Opening the lid on the dirty politics of Super PACs
If there are two things that a politician loves; they are the acquisition of power and the possibility of abusing it. Super PACs (Political Action Committees) are now an integral part of American politics. They allow the political class to wage unethical and dirty wars against the opponent without actually taking responsibility for those attacks. The shady dealings are hidden through arms-length organizations.
Another problem that has been associated with Super PACs is the entrenchment of money in the political system. There are millions of dollars that are exchanging hands across the states with limited scrutiny. Raising money is now a prerequisite to becoming a President of the United States, a Governor, a Senator or a Congressman (and woman). The Supreme Court opened Pandora’s Box when it officially sanctioned these activities.
The best politics that money can buy
The case of Nevada is instructive. It is 2nd only to one in terms of Super PAC donations. A single household (Sheldon and Miriam Adelson) managed to bring in $25 million.  What do these people expect in return and who is going to pay them back? Are they in a position to influence or even corrupt a powerful politician? These are considerations that Americans need to look at.
Ironically not all the money raised can lead to success.
The casino mogul who supported Newt Gingrich will feel a little hard done by when he considers the fact that his protégée pulled out of the Presidential Race amidst mounting debts. It just goes to show that sometimes money cannot but anyone popularity or political gravitas. Nevertheless it can wield influence.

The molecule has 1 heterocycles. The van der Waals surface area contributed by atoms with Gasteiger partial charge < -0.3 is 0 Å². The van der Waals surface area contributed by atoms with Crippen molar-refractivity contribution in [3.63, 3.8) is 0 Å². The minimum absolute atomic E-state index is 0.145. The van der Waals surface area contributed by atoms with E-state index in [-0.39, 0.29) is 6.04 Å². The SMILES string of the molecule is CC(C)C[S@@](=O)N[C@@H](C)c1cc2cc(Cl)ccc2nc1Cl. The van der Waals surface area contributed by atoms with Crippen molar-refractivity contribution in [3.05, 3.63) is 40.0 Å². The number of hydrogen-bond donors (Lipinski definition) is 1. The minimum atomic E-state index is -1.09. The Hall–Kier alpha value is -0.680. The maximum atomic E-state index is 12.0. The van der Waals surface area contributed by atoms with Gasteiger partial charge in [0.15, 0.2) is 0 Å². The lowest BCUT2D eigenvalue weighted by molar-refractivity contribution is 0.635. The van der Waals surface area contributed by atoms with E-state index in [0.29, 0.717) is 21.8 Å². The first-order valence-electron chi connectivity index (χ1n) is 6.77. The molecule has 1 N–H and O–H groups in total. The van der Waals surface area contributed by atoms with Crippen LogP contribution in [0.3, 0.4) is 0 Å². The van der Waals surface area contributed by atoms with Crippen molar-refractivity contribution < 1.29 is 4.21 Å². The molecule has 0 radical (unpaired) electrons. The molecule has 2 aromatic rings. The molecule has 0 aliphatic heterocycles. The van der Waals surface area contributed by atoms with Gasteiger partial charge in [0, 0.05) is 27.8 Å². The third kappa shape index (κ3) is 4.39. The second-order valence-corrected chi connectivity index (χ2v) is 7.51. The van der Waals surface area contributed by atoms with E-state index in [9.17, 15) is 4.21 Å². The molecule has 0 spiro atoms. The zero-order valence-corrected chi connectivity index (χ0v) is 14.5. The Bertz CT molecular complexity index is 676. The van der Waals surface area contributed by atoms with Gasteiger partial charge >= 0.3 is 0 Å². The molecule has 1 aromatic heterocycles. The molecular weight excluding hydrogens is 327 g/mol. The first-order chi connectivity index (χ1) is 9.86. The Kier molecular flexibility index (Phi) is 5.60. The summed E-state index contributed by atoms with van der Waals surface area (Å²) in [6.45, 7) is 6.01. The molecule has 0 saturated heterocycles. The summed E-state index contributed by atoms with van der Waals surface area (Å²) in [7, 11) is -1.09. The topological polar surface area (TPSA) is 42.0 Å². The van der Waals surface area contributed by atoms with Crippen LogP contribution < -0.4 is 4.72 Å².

The fallacy of independent Super PACs is also galling. Most of these are nothing more than interest groups who are coming together to shield the chosen politician from taking responsibility for their political attacks. Although these Political Action Committees cannot make contributions to parties or campaigns, they can engage in political spending which is virtually unlimited.
The big lie is that they are independent. A casual observer will know the message and the intended target. They can also work out the beneficiary of those attacks. In a move away from the traditional PACs, the Super PACs can raise cash from different sources. These include unions, corporations, interest groups and even individuals. The lack of legal limit opens up the possibility of abusing the process.
The muddy world of cutthroat politics
It was recently reported that the Super PACs had hit the $100 million point in terms of their expenditure. They are likely to grow even bigger as Mitt Romney attempts to unseat Barack Obama from the Presidency. Outside spending is hard to control and that means that the process is ripe with loopholes that can be exploited by a sly politician looking for a prime opportunity.
Currently there are 26 party affiliated PACs. Less than half of them (11) have started spending in any race. There are another 158 non-super PAC outside groups of which 135 have started their spending. The total number of Super PACs currently stands at 534 and only 78 of them have spent any money. The voting public had better prepare for a flood of negative ads.
Although politics is known as a ‘dirty game’, campaign finance laws have attempted to clean up some of the dirt. However they are likely to send this effort into obscurity. Many of these organizations are so outrageous in their advertisements that it is not even clear that they are not spoofs. Free speech means that all sorts of nonsense is published without restraint.
Amy Showalter is the founder of The Showalter Group in Cincinnati and she describes the ethos behind these campaigns: "Money is free speech. … We speak with our pocketbooks for a lot of things." Voters are therefore encouraged to vote for those people who can raise a lot of money. Does it mean that these people are uniquely suited to political life? The corruption of the political system is going to get worse before it gets better.
1. N. Debevec,” Politics 2012: Super year for Super PACs”, 20th May 2012, UPI, http://www.upi.com/Top_News/US/2012/05/20/Politics-2012-Super-year-for-S...